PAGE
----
Two days ago I wrote about the Central Market Souk and it’s exquisite blend of new, old, and it’s marvelous lights. What you didn’t read about was the man that makes the market unique. He may not give light to it, but he gives this Souk spirit and a lot of flare. His name is… The Bangler.
Ok, well, I gave him that name. His real name is Ali. But for the sake of this story he will be furthermore called… The Bangler.
The Bangler is a quiet man. A man of focus and repose. His creations delight the hearts of women and children all over the world, while also allowing men the satisfaction of saying, “Yeah, honey. I picked that out for you.” And his creations are made with love… and weird wooden tools that have some of the most uncreative names on the planet. But alas, sitting criss-cross applesauce he weaves and hammers away on his carpet of enlightenment while shoppers pass by to casually say, “Where you from? Pakeestan, sir?”
Oh, if only they knew. The Bangler is no Pakistani folks. His home is very far from such a place. In a distant land you will find The Bangler’s home. It is called… India. Wait, just looked on a map, definitely right next to Pakistan. Well, he’s not Pakistani, he’s Indian. I don’t call you Canadians Americans do I? Haha. Ignorant.
Anyway, I sat with The Bangler for a whole 10 minutes while he sculpted, what he calls, a bangle. Weird that his jewelry and the nickname I gave him are so similar. Again, anyway, as I sat there and watched him take ordinary colorful soft tree wax and turn it into a colorful hardened tree wax I was like, “WOW!” No really, it’s harder than it looks.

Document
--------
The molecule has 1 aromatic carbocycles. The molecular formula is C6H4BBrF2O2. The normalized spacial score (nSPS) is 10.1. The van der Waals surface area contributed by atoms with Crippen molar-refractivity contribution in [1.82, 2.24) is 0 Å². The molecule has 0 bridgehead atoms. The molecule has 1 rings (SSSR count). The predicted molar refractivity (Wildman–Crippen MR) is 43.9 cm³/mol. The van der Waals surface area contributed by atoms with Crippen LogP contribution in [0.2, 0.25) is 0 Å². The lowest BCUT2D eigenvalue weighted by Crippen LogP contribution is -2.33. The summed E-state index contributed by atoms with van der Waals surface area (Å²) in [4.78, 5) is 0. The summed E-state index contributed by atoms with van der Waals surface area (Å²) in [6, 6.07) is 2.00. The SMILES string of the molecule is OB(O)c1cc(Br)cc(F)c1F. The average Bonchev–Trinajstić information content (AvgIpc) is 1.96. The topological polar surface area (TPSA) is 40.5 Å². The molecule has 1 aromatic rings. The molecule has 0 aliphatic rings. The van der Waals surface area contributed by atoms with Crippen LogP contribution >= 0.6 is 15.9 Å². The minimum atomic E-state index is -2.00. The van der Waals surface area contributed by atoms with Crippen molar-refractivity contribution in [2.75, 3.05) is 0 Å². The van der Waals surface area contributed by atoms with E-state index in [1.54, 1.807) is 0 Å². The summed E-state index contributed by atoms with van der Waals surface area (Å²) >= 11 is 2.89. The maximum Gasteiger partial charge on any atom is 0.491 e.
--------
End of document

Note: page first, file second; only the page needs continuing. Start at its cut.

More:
First off, he’s got hot coals just chilling there in a metal tray, designed to heat the tree wax that he will soon mold and form to create his fine jewelry. He takes a block of wax, strips off a small sliver, then plops it on the heated tray. He then straightens and flattens it over the tray using something called a “frame”. Once the wax is long and flat he then wraps it around an object called the “wooden rounder”. Stick with me. I know these names are a bit foreign. After rounding the flat waxy bangle, he drops it smoothly onto the hot tray once again and stamps it on the side with something called, wait for it… the “wood handle”. Ooooooooh. A few more rubs with a clothe that looks as old as the bangle maker himself and he was done. The Bangler had made his bangle.
One of the beautiful things about The Bangler, however lovely his creations, was that he was not the first. The Bangler, a.k.a. Ali, a.k.a. Central Market Magic Maker, is actually The Bangler Junior. This man from India, the same land as his father – specifically Rajasthan, India – was taught all of these skills of the trade by his father before him. He calls it his caste work. He wakes up every day at 4 am and heads to the Central Market to make his tchotchkes and doodads, and every day at 7 pm he heads home to his warm bed. He has done this for 2 years now. And although I cannot know his heart, and will not comment on any issues of social justice, he looks and sounds at peace with his work and he takes pride in the skills his father has taught him.
So if you happen to be walking through the Central Market Souk one of these days and see a lovely man sitting cross-legged making bangles, stop by and pick one up, because they are made with intricate care, and involve a good bit of history.